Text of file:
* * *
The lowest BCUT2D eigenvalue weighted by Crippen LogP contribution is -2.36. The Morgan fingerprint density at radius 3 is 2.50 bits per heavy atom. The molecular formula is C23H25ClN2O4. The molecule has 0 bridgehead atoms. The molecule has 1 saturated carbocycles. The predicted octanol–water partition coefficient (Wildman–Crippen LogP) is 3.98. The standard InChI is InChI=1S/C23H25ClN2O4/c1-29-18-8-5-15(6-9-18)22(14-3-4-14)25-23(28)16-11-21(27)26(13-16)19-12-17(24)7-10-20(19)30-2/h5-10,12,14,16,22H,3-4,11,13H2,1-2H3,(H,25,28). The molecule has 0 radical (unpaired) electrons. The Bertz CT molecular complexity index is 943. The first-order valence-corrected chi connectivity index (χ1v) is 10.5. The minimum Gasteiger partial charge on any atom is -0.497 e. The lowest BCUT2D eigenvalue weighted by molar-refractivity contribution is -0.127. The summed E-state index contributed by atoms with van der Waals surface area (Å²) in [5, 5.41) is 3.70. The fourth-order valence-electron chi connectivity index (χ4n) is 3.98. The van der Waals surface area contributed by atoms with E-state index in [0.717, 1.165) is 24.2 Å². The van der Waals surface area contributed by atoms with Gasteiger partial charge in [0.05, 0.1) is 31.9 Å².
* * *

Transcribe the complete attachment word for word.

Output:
The lowest BCUT2D eigenvalue weighted by Crippen LogP contribution is -2.36. The Morgan fingerprint density at radius 3 is 2.50 bits per heavy atom. The molecular formula is C23H25ClN2O4. The molecule has 0 bridgehead atoms. The molecule has 1 saturated carbocycles. The predicted octanol–water partition coefficient (Wildman–Crippen LogP) is 3.98. The standard InChI is InChI=1S/C23H25ClN2O4/c1-29-18-8-5-15(6-9-18)22(14-3-4-14)25-23(28)16-11-21(27)26(13-16)19-12-17(24)7-10-20(19)30-2/h5-10,12,14,16,22H,3-4,11,13H2,1-2H3,(H,25,28). The molecule has 0 radical (unpaired) electrons. The Bertz CT molecular complexity index is 943. The first-order valence-corrected chi connectivity index (χ1v) is 10.5. The minimum Gasteiger partial charge on any atom is -0.497 e. The lowest BCUT2D eigenvalue weighted by molar-refractivity contribution is -0.127. The summed E-state index contributed by atoms with van der Waals surface area (Å²) in [5, 5.41) is 3.70. The fourth-order valence-electron chi connectivity index (χ4n) is 3.98. The van der Waals surface area contributed by atoms with E-state index in [0.717, 1.165) is 24.2 Å². The van der Waals surface area contributed by atoms with Gasteiger partial charge in [0.05, 0.1) is 31.9 Å².